• What do you think differentiates you from the slew of clubs on campus?

    Isabel: In some ways, I don’t want to pose Codebase as a club that is super special and unique; that doesn’t honor how awesome all the other clubs at Berkeley are. Codebase shouldn’t be the only community you try to join; there are so many other cool communities here! Maybe objectively, Codebase is one of the only SWE-oriented, project-based clubs on campus, since a lot of tech orgs emphasize different niches like ML, crypto, etc. On top of that, I think there’s a close sense of family here that’s really sweet and hard to replicate.

Activism, Art, and Beyond

  • What did your journey to Cal look like?

    Isabel: I’m an international student from New Zealand, so coming here has definitely been a culture shock for me in terms of the startup and tech world. New Zealand’s startup culture is very small, and I didn’t do any coding in high school. Instead, I directed my energy towards activism and creative work, and after having a late senior-year epiphany that a lot of that work relies on technology (such as creativity support tools or organizational software) I knew I wanted to be creating that for other people. I eventually looked up “what are good schools for exploring computer science?” and that’s how I got here.

  • It’s really interesting that you’re both a designer and a coder. How has design influenced your approach to technical projects?

    Isabel: I didn’t know very much about computer science coming into Berkeley. I was very much thinking, “I want to create tools that will support artists and activists, and I don’t know how to code but I’ll figure that out along the way.” Then, in the process of coming here and meeting a lot of people in tech who care about different causes, I was enlightened to the range of roles there are in tech and developed an interest in product design. Having an approach where I came in goal-oriented instead of having a technical basis and then trying to discover what field I wanted to do led me down a path that was more user- and concept-focused rather than caring most about the nitty-gritty of the tech stack.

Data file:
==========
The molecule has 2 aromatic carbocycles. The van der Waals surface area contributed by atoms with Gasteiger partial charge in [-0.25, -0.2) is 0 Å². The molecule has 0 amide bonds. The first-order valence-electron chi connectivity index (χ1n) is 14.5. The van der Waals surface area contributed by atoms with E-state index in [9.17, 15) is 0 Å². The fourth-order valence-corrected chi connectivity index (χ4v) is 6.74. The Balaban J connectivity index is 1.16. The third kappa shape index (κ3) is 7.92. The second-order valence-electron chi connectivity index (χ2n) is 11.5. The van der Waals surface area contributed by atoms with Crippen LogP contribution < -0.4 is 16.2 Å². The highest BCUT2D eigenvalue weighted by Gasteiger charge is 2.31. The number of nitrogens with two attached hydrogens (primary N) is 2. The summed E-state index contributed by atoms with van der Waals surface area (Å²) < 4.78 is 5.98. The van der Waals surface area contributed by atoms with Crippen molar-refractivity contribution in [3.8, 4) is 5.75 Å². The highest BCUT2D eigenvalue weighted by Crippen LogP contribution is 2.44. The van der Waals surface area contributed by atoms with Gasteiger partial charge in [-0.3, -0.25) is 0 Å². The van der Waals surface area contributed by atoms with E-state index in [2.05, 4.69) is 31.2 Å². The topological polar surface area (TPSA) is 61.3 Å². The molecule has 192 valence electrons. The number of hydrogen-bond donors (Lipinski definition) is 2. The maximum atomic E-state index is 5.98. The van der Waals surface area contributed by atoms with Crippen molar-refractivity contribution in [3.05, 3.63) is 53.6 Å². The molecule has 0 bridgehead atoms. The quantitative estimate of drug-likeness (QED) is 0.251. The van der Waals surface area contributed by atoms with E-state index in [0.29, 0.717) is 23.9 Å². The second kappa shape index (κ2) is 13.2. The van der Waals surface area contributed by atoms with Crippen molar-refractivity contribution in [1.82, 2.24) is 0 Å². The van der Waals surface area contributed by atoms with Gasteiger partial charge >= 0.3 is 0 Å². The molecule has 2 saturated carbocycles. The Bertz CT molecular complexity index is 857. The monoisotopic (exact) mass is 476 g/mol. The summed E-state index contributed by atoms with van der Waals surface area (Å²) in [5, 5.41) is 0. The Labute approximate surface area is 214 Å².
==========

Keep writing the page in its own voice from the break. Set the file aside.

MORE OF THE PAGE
• What problems are you interested in tackling for artists and activists?

    Isabel: Very broadly, I’m interested in thinking about human-computer interaction, but there are so many interesting and niche subjects in this area! Just as one example, in art, social media has changed the role of an artist. Before, you were involved only in creating your work—but now, you not only have to drop your work on Instagram, you also have to create an entire TikTok documenting your process, while fighting the algorithms to be seen. So, how has technology and the way we interact with it transformed our impressions of certain professions? How does it change the demands of that role? People now not only get to focus on their craft, but must also curate an online persona to gain success. Speaking a little on activism, we’re often trying to solve problems with technology for low-income communities or people who don’t have access to technology with a solution that’s heavily tech-focused. But in general, how are you going to solve something with an app by giving it to people who don’t have access to phones? There’s a huge gap where we’re trying to create fancy solutions but they don’t reach the people that need them because those people don’t have access to technology or the prerequisite digital literacy, and I’m really interested in exploring those solutions with a more critical eye.